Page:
One of David Price’s favorite scenes during road games as a member of the Red Sox was seeing Jackie Bradley Jr. chase down balls in the gap.
For eight years, Bradley spoiled the Fenway faithful with his outfield prowess, a master class in center field. He would camp under fly balls that would require a dive from others, turn his head on the baseball and glide to a spot that his teammates could only reach if they were to sprint.
He was a savant when it came to the green beyond the infield’s hard dirt. Yet even with all his wizardry, the dimensions of Fenway Park left people such as Price wondering just what Bradley could do with more room to maneuver.
After agreeing to a two-year, $24 million deal with the Milwaukee Brewers on Thursday, Bradley will have a chance to stretch his legs.
American Family Field, previously known as Miller Park, plays honest and true: 344 feet to left field, 370 to left-center, 400 to center, 374 to right-center, and 345 to right. Bradley can run and go get it now with the abandonment that always had to be a calculated risk in Boston. His defensive metrics will likely level out to a standard that matches what you see on the field. For years, those metrics took a hit at Fenway, something that didn’t bother Bradley per se, but he’s always been curious how they are being measured.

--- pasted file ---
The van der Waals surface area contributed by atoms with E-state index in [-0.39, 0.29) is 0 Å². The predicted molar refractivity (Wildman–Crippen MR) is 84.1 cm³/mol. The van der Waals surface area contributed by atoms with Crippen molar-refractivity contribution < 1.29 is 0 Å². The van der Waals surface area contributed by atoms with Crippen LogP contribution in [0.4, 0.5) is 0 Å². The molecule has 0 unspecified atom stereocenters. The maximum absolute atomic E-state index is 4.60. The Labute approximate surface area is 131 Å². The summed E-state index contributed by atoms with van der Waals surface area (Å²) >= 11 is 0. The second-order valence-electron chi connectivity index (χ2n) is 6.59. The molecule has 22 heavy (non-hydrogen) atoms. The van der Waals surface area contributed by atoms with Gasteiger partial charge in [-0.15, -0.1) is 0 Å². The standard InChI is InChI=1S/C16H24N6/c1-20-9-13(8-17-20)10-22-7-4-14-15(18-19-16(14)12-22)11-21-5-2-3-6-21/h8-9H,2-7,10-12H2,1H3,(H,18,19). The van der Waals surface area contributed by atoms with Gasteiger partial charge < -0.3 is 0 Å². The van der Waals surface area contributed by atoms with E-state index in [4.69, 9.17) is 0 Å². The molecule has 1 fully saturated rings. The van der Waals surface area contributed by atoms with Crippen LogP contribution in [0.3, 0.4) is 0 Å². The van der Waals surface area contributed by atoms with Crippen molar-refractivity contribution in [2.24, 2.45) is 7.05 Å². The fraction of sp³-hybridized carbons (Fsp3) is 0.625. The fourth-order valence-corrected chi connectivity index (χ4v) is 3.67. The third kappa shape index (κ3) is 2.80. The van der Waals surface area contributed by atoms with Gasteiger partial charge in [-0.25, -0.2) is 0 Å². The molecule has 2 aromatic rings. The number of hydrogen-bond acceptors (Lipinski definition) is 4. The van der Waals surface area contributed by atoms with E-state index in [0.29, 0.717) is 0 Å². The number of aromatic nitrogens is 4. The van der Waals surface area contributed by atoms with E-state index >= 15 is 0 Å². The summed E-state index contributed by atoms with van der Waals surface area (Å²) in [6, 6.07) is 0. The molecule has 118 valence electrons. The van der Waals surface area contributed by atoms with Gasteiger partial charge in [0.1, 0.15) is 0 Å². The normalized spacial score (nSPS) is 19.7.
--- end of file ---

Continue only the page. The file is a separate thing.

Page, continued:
“You pay attention to it because it’s something that’s used to not only rank you; in a way, it’s how you’re getting credit,” Bradley said before the 2020 season.
Bradley joins an already stacked outfield in Milwaukee that includes former Gold Glovers Lorenzo Cain and Christian Yelich. The Brewers have Avisail Garcia, too. Cain has always played center — and has done it at an elite level since his days with Royals — but he’s turning 35 in April, and frankly he’s no Jackie Bradley Jr. at the position.
Bradley will be out to prove that, respectfully. Defense, more than anything, is where he’s assured. Even with Mookie Betts to Bradley’s left in Boston, winning four Gold Glove in right field, Betts deferred to Bradley. Bradley carries a swagger and energy that is evident.
“You have an outfielder who’s extremely talented out there,” said Red Sox outfielder Alex Verdugo of Bradley. “It’s funny, what I learned from him is our competitive edge. Like, we compete against each other. That was the biggest thing that helped me. It wasn’t necessarily him telling me, ‘Hey, you’ve got to set up this way or run after the ball that way.’ No, it was more of if he gets this ball or he runs a ball down in the gap, I’m kind of like, ‘All right, I’ve got the next one.’ ”
Bradley joins a lineup that hits, much like the team he left. In 2019, the Brewers ranked seventh in the majors in homers and were just outside the top 10 in slugging (.438) and OPS (.767).
Bradley can easily fit in the bottom of the Brewers’ order. He is quietly sitting on 98 career home runs and has two 20-plus-homer seasons. His power can play even more at Miller Park, which is known as a hitters’ park.
More importantly, though, he’s coming with defense, and liberty to run into the gaps.
“He’s one of the best center fielders in the game,” said the Red Sox’ J.D. Martinez.
Correction: This story has been updated to reflect the name of the Milwaukee Brewers’ park.